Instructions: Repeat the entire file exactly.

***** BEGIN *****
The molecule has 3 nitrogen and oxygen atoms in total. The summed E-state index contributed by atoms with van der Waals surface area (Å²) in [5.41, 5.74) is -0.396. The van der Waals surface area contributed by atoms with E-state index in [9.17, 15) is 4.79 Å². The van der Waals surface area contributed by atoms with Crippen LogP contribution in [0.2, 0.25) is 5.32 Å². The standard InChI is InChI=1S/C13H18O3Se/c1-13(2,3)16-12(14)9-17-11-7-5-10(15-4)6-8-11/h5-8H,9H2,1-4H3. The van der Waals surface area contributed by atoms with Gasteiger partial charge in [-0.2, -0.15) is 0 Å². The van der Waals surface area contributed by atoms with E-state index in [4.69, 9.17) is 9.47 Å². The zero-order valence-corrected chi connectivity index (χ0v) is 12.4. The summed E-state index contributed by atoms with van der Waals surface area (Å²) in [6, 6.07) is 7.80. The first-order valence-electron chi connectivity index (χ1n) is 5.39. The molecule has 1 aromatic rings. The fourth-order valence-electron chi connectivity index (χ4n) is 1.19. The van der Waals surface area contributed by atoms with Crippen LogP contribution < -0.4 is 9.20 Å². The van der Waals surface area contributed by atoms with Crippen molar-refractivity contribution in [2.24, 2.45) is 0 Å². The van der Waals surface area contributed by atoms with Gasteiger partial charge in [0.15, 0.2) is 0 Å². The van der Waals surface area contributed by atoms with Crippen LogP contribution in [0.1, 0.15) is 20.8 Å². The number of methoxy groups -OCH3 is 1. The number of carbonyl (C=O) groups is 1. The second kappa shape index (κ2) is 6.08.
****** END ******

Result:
The molecule has 3 nitrogen and oxygen atoms in total. The summed E-state index contributed by atoms with van der Waals surface area (Å²) in [5.41, 5.74) is -0.396. The van der Waals surface area contributed by atoms with E-state index in [9.17, 15) is 4.79 Å². The van der Waals surface area contributed by atoms with Crippen LogP contribution in [0.2, 0.25) is 5.32 Å². The standard InChI is InChI=1S/C13H18O3Se/c1-13(2,3)16-12(14)9-17-11-7-5-10(15-4)6-8-11/h5-8H,9H2,1-4H3. The van der Waals surface area contributed by atoms with Gasteiger partial charge in [-0.2, -0.15) is 0 Å². The van der Waals surface area contributed by atoms with E-state index in [4.69, 9.17) is 9.47 Å². The zero-order valence-corrected chi connectivity index (χ0v) is 12.4. The summed E-state index contributed by atoms with van der Waals surface area (Å²) in [6, 6.07) is 7.80. The first-order valence-electron chi connectivity index (χ1n) is 5.39. The molecule has 1 aromatic rings. The fourth-order valence-electron chi connectivity index (χ4n) is 1.19. The van der Waals surface area contributed by atoms with Crippen LogP contribution < -0.4 is 9.20 Å². The van der Waals surface area contributed by atoms with Crippen molar-refractivity contribution in [2.24, 2.45) is 0 Å². The van der Waals surface area contributed by atoms with Gasteiger partial charge in [0.15, 0.2) is 0 Å². The van der Waals surface area contributed by atoms with Crippen LogP contribution in [0.1, 0.15) is 20.8 Å². The number of methoxy groups -OCH3 is 1. The number of carbonyl (C=O) groups is 1. The second kappa shape index (κ2) is 6.08.